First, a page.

US & Canada

Microcephaly: 'It's not the end of the world'

Laney Frohock at four years old Image copyright Gabrielle Frohock
Image caption Laney Frohock from Texas, US - pictured here aged four - has microcephaly

Microcephaly has come to prominence since the news reports of the Zika virus being linked to birth defects.

The condition causes the head to be small in size and the brain to under-develop.

But it is not known why babies are born with microcephaly.

Gabrielle Frohock from Austin, Texas, US is a mum of three daughters - her last born - nicknamed Laney - has microcephaly.

This is her story.


"After she was born doctors saw her head was too small. They did a cat scan the same day and diagnosed her with microcephaly.

Part of the corpus callosum, or the nerve fibres, didn't form at the back of the head that connects the two hemispheres of the brain.

Doctors didn't expect her to survive beyond a few months old.

I had never heard of the condition before, and it was complete and utter devastation when we got the news.

We also found out later she has a chromosome disorder that may be a cause of the microcephaly.

I was determined I would love her and hold her - I did not put her down for six months, as I didn't know how long she would survive.

'I prayed for a miracle'

Image copyright Gabrielle Frohock
Image caption Laney being fed through a gastrostomy button

"At a year old, she was like a new-born. Things just took her more time.

There are varying extremes of the condition - Laney is towards the end where her brain has a lot more problems, but doesn't make her value any less.

She doesn't walk or talk, and she can't feed herself.

She has a g-button or gastrostomy button directed into her stomach. She is nourished through a feeding machine or a pump we use by hand and she gets all her medications that way too.

I went through a grieving process and was praying for a miracle that my daughter will get better.

But instead, I got better and I learned to accept the child I have.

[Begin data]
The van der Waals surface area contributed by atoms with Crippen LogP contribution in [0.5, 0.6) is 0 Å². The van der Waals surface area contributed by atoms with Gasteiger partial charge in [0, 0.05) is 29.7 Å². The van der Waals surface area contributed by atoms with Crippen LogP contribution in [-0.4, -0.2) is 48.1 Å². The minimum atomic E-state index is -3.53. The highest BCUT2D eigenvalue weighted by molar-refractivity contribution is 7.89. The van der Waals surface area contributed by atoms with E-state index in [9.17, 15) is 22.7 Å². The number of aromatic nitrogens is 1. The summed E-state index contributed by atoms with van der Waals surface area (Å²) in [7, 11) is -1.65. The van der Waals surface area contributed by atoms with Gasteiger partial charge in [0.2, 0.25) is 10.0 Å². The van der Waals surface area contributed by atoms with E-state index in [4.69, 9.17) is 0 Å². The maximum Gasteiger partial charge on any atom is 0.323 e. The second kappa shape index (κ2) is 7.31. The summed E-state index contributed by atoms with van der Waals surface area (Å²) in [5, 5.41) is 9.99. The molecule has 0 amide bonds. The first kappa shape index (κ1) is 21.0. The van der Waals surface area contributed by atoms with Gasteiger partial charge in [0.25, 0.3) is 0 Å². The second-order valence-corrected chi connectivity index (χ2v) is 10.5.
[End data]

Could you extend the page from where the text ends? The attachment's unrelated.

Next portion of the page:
It was a process and it didn't happen overnight, but I got there.

A gift

"When you have a child you love it unconditionally - when you have a special child, for me it's a love without expectation.

If she never says she loves me or never talks, it doesn't matter.

She's a gift to me. It's been heartbreaking but I never knew that kind of love existed.

It only takes little things to make her happy.

She can crawl now - and she can push a button on her favourite toy.

We celebrate her birthday like you can't imagine every year!

She has brought so much joy in our lives.

She is so wonderful, sweet and loving."

Image copyright Gabrielle Frohock
Image caption Laney having hippotherapy and pictured with her parents

She has hippotherapy, riding horses to build her core strength, and she loves it. She can't hold on herself but the movement of the horse is similar to human walking. She can now sit up on a horse herself.

She knows she is loved and cared for and I believe she is very happy.

Reaction to microcephaly

"There is huge fear of microcephaly. It's all over the local news about the Zika virus case in Texas.

People are afraid as the virus can be passed by mosquitoes - we have a lot of mosquitoes here in Texas.

I wouldn't choose to have my child to be born with microcephaly, and people should take precautions.

But when it happens to someone I want them to know it's not the end of the world. I want to spread the hope that it's not horrible when it happens.

The reaction I get from people is not pity, but: 'I'm glad it's not my child'.

Image copyright Gabrielle Frohock
Image caption Laney now aged 13

Laney has her bright wheelchair with wheels that light up. She is not someone to be feared and she's approachable.

Laney is not to be pitied. Her condition is just another part of our human condition and we should celebrate that.

I don't want her condition to be associated with a horrible outcome. She's on the severe side of microcephaly but it's not in the end of the world - it will be OK."

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